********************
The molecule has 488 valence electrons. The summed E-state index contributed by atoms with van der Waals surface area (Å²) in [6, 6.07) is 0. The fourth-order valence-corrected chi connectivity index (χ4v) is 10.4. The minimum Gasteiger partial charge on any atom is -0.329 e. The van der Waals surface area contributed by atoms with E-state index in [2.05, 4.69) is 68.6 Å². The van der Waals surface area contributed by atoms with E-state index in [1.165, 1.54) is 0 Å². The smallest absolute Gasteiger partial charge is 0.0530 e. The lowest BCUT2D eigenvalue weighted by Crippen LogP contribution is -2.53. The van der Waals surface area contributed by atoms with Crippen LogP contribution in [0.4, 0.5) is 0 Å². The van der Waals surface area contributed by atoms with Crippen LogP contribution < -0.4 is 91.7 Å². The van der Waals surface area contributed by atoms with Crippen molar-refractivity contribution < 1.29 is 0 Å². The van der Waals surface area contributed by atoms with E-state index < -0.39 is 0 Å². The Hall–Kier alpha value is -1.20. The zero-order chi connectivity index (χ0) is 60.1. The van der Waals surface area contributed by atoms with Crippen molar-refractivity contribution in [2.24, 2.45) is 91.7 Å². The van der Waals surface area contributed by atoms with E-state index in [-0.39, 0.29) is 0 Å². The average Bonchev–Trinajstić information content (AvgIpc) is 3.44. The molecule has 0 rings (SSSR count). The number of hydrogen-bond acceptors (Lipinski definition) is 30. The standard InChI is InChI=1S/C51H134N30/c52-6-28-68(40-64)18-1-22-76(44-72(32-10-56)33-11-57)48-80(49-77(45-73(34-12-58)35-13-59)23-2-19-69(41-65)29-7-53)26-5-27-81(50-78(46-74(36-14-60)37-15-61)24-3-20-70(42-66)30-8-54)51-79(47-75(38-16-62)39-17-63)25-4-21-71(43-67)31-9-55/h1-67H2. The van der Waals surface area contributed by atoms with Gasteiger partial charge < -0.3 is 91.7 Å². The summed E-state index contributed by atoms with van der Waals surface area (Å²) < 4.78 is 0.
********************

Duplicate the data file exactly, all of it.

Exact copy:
The molecule has 488 valence electrons. The summed E-state index contributed by atoms with van der Waals surface area (Å²) in [6, 6.07) is 0. The fourth-order valence-corrected chi connectivity index (χ4v) is 10.4. The minimum Gasteiger partial charge on any atom is -0.329 e. The van der Waals surface area contributed by atoms with E-state index in [2.05, 4.69) is 68.6 Å². The van der Waals surface area contributed by atoms with E-state index in [1.165, 1.54) is 0 Å². The smallest absolute Gasteiger partial charge is 0.0530 e. The lowest BCUT2D eigenvalue weighted by Crippen LogP contribution is -2.53. The van der Waals surface area contributed by atoms with Crippen LogP contribution in [0.4, 0.5) is 0 Å². The van der Waals surface area contributed by atoms with Crippen LogP contribution < -0.4 is 91.7 Å². The van der Waals surface area contributed by atoms with Crippen molar-refractivity contribution < 1.29 is 0 Å². The van der Waals surface area contributed by atoms with E-state index < -0.39 is 0 Å². The Hall–Kier alpha value is -1.20. The zero-order chi connectivity index (χ0) is 60.1. The van der Waals surface area contributed by atoms with Crippen molar-refractivity contribution in [2.24, 2.45) is 91.7 Å². The van der Waals surface area contributed by atoms with E-state index in [-0.39, 0.29) is 0 Å². The average Bonchev–Trinajstić information content (AvgIpc) is 3.44. The molecule has 0 rings (SSSR count). The number of hydrogen-bond acceptors (Lipinski definition) is 30. The standard InChI is InChI=1S/C51H134N30/c52-6-28-68(40-64)18-1-22-76(44-72(32-10-56)33-11-57)48-80(49-77(45-73(34-12-58)35-13-59)23-2-19-69(41-65)29-7-53)26-5-27-81(50-78(46-74(36-14-60)37-15-61)24-3-20-70(42-66)30-8-54)51-79(47-75(38-16-62)39-17-63)25-4-21-71(43-67)31-9-55/h1-67H2. The van der Waals surface area contributed by atoms with Gasteiger partial charge < -0.3 is 91.7 Å². The summed E-state index contributed by atoms with van der Waals surface area (Å²) < 4.78 is 0.